Angela’s love interest Jordan Catalano (the sublime and inscrutable Jared Leto, actually 21 at the time), developed an unexpected camaraderie with Angela’s neighbor and wannabe boyfriend, the geeky, lovable Brian Krakow; meanwhile, Angela’s new best friend, Rayanne, and her former best friend, Sharon, forged a relationship of their own; while in the background, the trouble in Angela’s parents’ marriage cast an unexpectedly dark shadow over Angela’s world.

Also Read: Drive-Away Dolls: Ethan Coen and Tricia Cooke on How Their Marriage Fueled Their Lesbian Road Trip Movie

When we read Winnie’s description of Ricky Vasquez — a gay 15-year-old Puerto Rican — we couldn’t imagine finding him. And then Wilson Cruz walked into our office. It wasn’t just Wilson’s gifts as an actor that so brightened the ensemble, it was his charisma. As Winnie came to know him well, she realized the circumstances of Wilson’s personal life were not just a living mirror to the storyline she’d imagined — he was indeed the first openly gay actor to play an openly gay character in a leading television role — but also a source for an even deeper exploration of a kid in a tough situation at home.

Given the impact the show has had over the years, it’s hard to believe we only made 19 episodes. Our collaboration with Winnie was intense and just as intensely gratifying. Although we worked closely with her on the stories, only writing and directing occasionally, Winnie’s was the true voice of the show. Scott Winant, our co-executive producer, not only directed the pilot but gave the show its unique visual language.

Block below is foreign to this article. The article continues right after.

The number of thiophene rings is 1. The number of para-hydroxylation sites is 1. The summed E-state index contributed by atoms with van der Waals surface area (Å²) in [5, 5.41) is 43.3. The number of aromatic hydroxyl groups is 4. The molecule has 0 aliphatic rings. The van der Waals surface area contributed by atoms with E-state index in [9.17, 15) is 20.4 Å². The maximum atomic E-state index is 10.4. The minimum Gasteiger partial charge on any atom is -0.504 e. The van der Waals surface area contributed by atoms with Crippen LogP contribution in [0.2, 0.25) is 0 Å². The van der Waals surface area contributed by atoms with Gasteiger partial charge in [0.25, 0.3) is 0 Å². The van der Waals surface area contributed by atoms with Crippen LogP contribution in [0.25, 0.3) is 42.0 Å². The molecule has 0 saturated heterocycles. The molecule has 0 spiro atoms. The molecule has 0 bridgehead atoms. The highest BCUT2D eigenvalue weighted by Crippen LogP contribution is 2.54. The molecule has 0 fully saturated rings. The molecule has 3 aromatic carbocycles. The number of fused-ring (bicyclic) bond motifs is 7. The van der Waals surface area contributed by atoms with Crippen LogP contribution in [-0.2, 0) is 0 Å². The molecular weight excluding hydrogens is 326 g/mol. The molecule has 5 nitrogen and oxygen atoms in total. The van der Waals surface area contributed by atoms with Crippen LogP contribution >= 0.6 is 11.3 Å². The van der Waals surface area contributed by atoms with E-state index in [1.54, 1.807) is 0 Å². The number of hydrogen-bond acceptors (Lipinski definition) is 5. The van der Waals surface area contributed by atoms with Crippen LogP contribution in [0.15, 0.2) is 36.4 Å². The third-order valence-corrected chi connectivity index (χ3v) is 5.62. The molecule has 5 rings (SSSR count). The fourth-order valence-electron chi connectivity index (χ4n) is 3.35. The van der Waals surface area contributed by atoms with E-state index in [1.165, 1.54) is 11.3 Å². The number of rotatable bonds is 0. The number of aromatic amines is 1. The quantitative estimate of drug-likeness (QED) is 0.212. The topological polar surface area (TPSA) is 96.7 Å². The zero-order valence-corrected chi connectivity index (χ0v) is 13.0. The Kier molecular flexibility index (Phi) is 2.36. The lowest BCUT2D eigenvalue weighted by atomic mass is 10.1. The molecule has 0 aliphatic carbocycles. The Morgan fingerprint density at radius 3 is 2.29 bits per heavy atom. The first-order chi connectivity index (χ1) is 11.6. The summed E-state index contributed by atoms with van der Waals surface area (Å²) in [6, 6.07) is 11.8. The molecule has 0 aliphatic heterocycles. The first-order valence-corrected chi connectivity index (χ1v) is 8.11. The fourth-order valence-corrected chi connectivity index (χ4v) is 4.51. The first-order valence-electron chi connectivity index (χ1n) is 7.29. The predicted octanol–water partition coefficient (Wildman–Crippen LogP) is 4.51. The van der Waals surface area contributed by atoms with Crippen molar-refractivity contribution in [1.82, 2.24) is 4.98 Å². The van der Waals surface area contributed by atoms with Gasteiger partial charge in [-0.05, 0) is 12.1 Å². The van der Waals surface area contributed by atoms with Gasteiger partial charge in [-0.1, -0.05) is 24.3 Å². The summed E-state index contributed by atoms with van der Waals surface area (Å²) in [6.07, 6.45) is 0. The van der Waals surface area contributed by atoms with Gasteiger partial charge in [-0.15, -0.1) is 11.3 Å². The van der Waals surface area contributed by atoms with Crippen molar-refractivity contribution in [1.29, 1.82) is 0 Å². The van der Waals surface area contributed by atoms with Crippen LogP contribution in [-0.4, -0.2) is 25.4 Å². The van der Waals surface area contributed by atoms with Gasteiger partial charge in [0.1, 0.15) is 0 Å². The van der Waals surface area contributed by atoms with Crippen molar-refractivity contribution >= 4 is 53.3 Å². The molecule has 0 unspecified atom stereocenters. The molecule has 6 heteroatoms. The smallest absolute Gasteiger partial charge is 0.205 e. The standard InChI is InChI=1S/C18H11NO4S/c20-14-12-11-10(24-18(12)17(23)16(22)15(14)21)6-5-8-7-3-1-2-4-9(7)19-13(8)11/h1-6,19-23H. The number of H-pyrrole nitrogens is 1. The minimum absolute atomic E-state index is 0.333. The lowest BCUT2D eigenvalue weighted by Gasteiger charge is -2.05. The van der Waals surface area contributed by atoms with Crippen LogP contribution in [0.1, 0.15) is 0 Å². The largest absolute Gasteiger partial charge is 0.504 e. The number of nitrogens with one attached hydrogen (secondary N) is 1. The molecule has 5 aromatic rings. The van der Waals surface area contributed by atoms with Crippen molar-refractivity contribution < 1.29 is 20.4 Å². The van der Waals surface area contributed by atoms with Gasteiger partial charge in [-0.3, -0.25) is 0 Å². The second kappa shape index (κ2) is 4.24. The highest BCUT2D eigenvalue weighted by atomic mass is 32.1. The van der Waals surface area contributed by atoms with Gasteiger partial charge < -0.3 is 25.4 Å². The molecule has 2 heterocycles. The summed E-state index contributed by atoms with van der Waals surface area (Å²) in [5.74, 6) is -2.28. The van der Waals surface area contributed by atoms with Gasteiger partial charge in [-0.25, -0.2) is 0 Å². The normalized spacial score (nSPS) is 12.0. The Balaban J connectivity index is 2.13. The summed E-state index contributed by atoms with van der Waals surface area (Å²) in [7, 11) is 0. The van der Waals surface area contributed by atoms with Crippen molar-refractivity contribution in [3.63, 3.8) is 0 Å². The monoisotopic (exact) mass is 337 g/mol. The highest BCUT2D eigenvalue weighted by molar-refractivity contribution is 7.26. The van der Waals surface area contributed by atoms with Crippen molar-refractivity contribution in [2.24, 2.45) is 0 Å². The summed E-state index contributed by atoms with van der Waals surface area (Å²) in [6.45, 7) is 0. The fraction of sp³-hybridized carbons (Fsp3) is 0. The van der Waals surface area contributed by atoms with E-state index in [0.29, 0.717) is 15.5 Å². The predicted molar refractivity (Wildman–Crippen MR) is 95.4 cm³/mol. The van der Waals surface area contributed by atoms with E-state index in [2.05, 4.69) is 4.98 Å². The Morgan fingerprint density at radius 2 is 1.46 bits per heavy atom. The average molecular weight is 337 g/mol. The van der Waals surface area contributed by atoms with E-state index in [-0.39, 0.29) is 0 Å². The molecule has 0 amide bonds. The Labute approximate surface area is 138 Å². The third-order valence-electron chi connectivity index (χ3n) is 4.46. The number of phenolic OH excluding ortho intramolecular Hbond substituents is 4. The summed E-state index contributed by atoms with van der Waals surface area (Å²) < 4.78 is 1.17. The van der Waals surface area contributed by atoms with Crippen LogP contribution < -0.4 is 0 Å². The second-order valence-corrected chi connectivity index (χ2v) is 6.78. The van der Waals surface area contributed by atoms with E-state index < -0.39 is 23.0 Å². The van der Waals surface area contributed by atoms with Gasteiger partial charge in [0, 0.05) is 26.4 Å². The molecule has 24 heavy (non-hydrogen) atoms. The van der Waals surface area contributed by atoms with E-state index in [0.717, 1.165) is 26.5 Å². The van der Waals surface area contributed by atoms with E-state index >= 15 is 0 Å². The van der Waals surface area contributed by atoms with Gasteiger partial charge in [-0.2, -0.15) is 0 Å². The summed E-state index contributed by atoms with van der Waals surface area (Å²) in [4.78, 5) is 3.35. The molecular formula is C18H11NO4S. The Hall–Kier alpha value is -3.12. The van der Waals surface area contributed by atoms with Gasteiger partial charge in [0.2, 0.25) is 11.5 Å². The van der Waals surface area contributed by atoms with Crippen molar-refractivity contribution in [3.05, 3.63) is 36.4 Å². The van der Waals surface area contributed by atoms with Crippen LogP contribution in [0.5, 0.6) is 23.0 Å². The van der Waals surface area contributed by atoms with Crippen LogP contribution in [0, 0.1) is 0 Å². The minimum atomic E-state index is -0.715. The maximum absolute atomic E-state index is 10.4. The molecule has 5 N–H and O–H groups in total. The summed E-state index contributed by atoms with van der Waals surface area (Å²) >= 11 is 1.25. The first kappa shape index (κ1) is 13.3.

There was only one additional writer who pitched in: Jason Katims. Jason was a struggling playwright in New York when I first read his work at the Louisville One-Act Festival. We brought him to L.A. for his maiden job in TV, and though Winnie would have liked to write every word, Jason’s talent was undeniable and he contributed to several scripts. It was to be the first of our many happy collaborations together — not to mention Jason’s illustrious career on his own with Friday Night Lights, Parenthood, and many other shows.

Why Was My So-Called Life Canceled?

Despite rave reviews, Emmy nominations for writing, directing, and best actress for Claire, never has a show been so tortured by a network’s lack of confidence: six episodes one year, six the following season, seven more after a long hiatus. It was death by a thousand cuts. Despite the executives’ admission of how much My So-Called Life meant to their daughters, and a rabidly devoted fan base, they refused to see the culture as it was changing around them.

“We can’t program a show about teenagers,” they said. “They’re just not an important market for our advertisers.”

There’s a famous, possibly apocryphal, conversation between Louis B. Mayer and Irving Thalberg that’s always been dear to my heart. Mayer told Thalberg he wanted to buy the rights to Gone with the Wind for MGM.

“Forget it, L.B.,” said Thalberg. “No Civil War movie ever made a nickel.”

Scenes from My So-Called Life

My point being, Claire Danes became the star we always knew she would (as did Jared), and it wasn’t more than a year later, when MTV ran a My So-Called Life marathon, showing episodes back-to-back for what seemed like months, that the show took off and finally found the audience it deserved. It’s entirely possible those 19 episodes will be the thing most remembered among all we’ve done.

Ironic, yes. Still, as Angela would say, “We had a time.”

Main image: Claire Danes as Angela Chase in My So-Called Life, from ABC.